How to replace your boat's fuel filters

Our resident boat instructor Jon Mendez explains how to replace your diesel-engined boat's fuel filtersAll diesel-engined boats have a set of fuel filters for each engine. They remove any contaminants from the fuel system and keep your engine running sweetly, but even one fill-up of poor fuel or a gradual accumulation of dirt and water over time is enough to clog up your filters. The good news is it’s […] This article How to replace your boat's fuel filters appeared first on Motor Boat & Yachting.

How to replace your boat's fuel filters

Our resident boat instructor Jon Mendez explains how to replace your diesel-engined boat's fuel filters

All diesel-engined boats have a set of fuel filters for each engine. They remove any contaminants from the fuel system and keep your engine running sweetly, but even one fill-up of poor fuel or a gradual accumulation of dirt and water over time is enough to clog up your filters.

The good news is it’s relatively simple to change the filters and there’s every chance you’ll need to one day, possibly whilst at sea, so it’s worth having a practice in less- challenging conditions first.

Most fuel systems have a coarse filter – to remove water and larger particles or dirt somewhere in the fuel line – followed by a fine filter, usually on the engine.

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Fuel problems often show up as surging, with engine revs rising and falling, or hesitancy when you apply more throttle. If you experience this, first check for any water in the coarse fuel filter.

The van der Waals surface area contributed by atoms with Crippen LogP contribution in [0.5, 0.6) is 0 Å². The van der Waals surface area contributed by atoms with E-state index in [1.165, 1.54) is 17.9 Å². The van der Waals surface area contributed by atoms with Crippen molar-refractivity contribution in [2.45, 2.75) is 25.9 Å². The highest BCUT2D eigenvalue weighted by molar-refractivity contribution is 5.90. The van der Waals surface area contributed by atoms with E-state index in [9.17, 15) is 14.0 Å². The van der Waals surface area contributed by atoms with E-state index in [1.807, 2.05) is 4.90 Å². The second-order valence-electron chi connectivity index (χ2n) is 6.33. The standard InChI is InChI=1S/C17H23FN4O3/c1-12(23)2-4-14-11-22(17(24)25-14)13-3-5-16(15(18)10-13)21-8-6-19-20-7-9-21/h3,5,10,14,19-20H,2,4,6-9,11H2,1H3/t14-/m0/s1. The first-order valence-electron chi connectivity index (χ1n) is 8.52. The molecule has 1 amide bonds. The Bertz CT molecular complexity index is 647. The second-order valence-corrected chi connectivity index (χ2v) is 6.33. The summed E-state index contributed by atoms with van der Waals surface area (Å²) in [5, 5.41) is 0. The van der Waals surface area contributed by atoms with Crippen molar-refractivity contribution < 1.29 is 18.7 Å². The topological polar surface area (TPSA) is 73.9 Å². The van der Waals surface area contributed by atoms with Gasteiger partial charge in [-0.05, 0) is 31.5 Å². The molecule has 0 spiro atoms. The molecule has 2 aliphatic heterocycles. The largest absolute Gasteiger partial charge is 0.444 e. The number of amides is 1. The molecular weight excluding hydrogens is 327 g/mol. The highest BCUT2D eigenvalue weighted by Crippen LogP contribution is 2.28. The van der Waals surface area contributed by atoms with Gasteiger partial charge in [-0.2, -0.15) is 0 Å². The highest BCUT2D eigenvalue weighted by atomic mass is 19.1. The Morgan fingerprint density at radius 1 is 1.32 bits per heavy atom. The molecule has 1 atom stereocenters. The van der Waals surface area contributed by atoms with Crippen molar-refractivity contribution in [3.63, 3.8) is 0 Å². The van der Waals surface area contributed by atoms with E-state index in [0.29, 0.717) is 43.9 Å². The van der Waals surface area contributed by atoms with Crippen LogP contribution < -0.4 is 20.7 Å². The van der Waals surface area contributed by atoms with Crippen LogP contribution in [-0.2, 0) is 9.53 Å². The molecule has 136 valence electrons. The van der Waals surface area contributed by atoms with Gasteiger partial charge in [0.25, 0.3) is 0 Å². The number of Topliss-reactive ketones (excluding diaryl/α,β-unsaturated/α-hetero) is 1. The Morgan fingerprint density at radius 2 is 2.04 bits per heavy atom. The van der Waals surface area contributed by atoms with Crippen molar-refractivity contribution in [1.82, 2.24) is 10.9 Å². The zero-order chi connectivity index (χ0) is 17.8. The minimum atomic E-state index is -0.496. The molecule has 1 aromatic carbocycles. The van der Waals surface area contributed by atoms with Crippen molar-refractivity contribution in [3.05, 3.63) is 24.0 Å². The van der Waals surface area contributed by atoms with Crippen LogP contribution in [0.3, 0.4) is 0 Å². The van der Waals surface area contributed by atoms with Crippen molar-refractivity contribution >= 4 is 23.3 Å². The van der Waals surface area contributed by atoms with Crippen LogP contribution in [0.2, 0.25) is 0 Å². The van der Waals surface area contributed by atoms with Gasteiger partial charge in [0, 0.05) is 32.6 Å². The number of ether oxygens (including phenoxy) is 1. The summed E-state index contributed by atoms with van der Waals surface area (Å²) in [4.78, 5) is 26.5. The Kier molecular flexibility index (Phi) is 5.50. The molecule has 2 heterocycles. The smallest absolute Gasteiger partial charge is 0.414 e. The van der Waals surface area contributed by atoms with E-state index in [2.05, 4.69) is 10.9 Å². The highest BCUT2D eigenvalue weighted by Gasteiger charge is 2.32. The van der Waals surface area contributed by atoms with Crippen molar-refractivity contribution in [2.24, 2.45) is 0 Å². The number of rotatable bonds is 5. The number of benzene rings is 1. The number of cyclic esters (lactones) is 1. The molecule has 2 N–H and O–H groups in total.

This is usually done by undoing a small tap or screw at the base of the filter and draining off whatever has settled there. If only a small amount of water and contaminant comes out and it doesn’t solve the surging then a change of the filter element itself may be needed. To change the filters, first locate the fuel cut-off and close it.

You will need a filter wrench for canister-style filters or possibly spanners for other types, clean cloths, new filters, diesel-proof gloves, a container for the old filter and excess diesel. Depending on the type of filter, you will either have to change the whole cartridge or the element inside it. The latter requires you to remove the top, carefully pull out the element and replace it with a new one, along with the rubber seals, then reassemble it.

Opening any filter introduces air into the system, which needs to be bled out before the engine will run again. To do this you need to find the fuel pump and its primer. Follow the fuel lines and usually where they join the engine you will find the fuel pump and the primer. A primer is just a manual way to pump fuel. It can be a lever, a push button or even a wheeled knob that you unscrew and pull out like a mini bicycle pump. Once you have located this, keep following the fuel line until you find a second filter.

This is the fine filter and is usually a replaceable canister. On the top of the filter housing you will find a bleed point. This is likely to have been done many times before so will usually be the nut with the paint missing. Undo this about a quarter of a turn then pump the primer until all the air has been expelled and clean fuel spurts out of the bleed screw.

As soon as you get a steady stream of fuel, close it off. Cartridge-style filters are likely to need a lot more pumping than top-loading element ones, as the new cartridge will be completely empty of fuel. That’s the coarse filter changed and bled, so in theory the engine will now restart.